The Digital Athletes Of The Future: Earning $1.6 Million Behind A Keyboard

By Erin Winick

If you’ve never watched a game of Dota 2 before, you might be overwhelmed at first. You’ll see a screen full of animated characters, special effects, and battles on battles. It can be difficult to keep tabs on all the action.

Clement Ivanov, however, views the scene differently. He sees each character as a pawn in a slow-moving strategy game, similar to chess. “You can individually play each character, but there is always one guy that understands its potential,” says Ivanov. “It’s not a fast-paced game. Once you get to a certain level, strategy is more important than the reaction times.”

Dota 2, officially known as Defense of the Ancients 2, is one of the most popular games in the global arena of electronic sports. Last year’s premier competition, The International, hosted by the game’s creator, Valve, had over 92 million online viewers, the majority based in China. While collectively over 509 million hours of play were watched, 465 million hours came from viewers there.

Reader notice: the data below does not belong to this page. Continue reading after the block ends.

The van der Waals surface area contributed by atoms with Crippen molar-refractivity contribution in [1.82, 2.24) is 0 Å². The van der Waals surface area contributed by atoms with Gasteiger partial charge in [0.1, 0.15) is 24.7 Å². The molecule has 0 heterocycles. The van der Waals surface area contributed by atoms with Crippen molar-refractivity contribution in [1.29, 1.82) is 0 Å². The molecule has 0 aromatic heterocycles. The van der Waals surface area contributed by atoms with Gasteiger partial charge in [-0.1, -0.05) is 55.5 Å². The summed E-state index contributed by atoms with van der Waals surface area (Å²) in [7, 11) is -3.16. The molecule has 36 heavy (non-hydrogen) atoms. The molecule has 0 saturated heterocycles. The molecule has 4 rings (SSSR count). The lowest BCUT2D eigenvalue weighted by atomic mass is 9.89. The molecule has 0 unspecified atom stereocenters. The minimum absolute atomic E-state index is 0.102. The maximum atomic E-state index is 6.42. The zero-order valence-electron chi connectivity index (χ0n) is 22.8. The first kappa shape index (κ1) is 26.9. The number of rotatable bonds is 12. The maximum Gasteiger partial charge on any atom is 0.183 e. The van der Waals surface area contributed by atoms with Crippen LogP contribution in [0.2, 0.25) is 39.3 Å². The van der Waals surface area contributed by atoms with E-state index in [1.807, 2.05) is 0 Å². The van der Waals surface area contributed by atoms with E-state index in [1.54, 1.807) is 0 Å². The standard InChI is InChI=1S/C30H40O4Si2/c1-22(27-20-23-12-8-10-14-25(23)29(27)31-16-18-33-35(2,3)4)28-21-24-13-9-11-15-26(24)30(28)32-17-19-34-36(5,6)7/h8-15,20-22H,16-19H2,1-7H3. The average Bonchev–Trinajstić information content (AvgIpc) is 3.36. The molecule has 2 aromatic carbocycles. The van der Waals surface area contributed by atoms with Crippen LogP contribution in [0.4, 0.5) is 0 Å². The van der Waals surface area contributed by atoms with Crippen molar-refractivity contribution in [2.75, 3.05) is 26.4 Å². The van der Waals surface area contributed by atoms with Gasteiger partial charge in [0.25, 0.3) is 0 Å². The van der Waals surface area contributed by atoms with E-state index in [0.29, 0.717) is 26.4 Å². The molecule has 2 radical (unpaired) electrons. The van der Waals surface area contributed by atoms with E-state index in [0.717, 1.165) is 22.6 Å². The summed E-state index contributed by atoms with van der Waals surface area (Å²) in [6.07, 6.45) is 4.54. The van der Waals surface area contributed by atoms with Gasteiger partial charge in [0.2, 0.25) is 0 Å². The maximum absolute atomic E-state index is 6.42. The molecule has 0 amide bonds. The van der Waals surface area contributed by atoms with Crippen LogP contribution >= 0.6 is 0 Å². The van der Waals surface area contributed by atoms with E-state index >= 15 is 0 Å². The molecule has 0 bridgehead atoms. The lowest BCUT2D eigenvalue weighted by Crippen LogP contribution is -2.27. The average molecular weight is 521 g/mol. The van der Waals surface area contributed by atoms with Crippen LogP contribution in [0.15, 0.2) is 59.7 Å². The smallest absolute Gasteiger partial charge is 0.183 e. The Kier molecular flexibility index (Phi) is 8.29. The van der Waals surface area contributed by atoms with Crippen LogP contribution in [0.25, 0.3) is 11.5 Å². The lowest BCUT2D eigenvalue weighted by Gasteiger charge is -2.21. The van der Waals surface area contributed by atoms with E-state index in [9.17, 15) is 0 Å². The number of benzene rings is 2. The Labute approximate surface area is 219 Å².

Clement-IvanovIvanov, 28, who is based in Estonia, is better known in the professional gaming world as Puppey, captain of Team Secret. One of the top-earning Dota 2 players in the world, he went pro in 2010, and his career growth parallels the growth of e-sports as a whole. According to E-Sports Earnings, he has racked up over $1.65 million in prize money from 93 tournaments. The e-sports craze itself brought in $1.5 billion of revenue in 2017, according to statistics company SuperData. Such games are even being considered for the 2024 Olympics. Consequently, the best players have rocketed to celebrity status within that niche world. “This job is really a hobby and a weird career overall,” says Ivanov.

Source: MIT Technology Review

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